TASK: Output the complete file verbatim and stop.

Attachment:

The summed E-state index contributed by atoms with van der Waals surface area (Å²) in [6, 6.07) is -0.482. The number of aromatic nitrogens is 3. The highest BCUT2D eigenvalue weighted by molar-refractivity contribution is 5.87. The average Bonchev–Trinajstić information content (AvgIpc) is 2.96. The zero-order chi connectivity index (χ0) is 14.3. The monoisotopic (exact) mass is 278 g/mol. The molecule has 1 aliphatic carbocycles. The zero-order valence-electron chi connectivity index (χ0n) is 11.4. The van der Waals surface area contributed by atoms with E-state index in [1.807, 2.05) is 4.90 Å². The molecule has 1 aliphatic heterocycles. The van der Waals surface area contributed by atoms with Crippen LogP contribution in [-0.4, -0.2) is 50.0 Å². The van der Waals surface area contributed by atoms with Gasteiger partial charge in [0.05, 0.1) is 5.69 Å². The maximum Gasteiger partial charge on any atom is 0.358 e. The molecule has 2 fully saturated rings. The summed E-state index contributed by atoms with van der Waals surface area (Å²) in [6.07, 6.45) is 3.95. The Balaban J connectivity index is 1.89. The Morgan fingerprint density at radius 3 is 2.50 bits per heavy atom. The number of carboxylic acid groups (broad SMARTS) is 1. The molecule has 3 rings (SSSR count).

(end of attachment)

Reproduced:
The summed E-state index contributed by atoms with van der Waals surface area (Å²) in [6, 6.07) is -0.482. The number of aromatic nitrogens is 3. The highest BCUT2D eigenvalue weighted by molar-refractivity contribution is 5.87. The average Bonchev–Trinajstić information content (AvgIpc) is 2.96. The zero-order chi connectivity index (χ0) is 14.3. The monoisotopic (exact) mass is 278 g/mol. The molecule has 1 aliphatic carbocycles. The zero-order valence-electron chi connectivity index (χ0n) is 11.4. The van der Waals surface area contributed by atoms with E-state index in [1.807, 2.05) is 4.90 Å². The molecule has 1 aliphatic heterocycles. The van der Waals surface area contributed by atoms with Crippen LogP contribution in [-0.4, -0.2) is 50.0 Å². The van der Waals surface area contributed by atoms with Gasteiger partial charge in [0.05, 0.1) is 5.69 Å². The maximum Gasteiger partial charge on any atom is 0.358 e. The molecule has 2 fully saturated rings. The summed E-state index contributed by atoms with van der Waals surface area (Å²) in [6.07, 6.45) is 3.95. The Balaban J connectivity index is 1.89. The Morgan fingerprint density at radius 3 is 2.50 bits per heavy atom. The number of carboxylic acid groups (broad SMARTS) is 1. The molecule has 3 rings (SSSR count).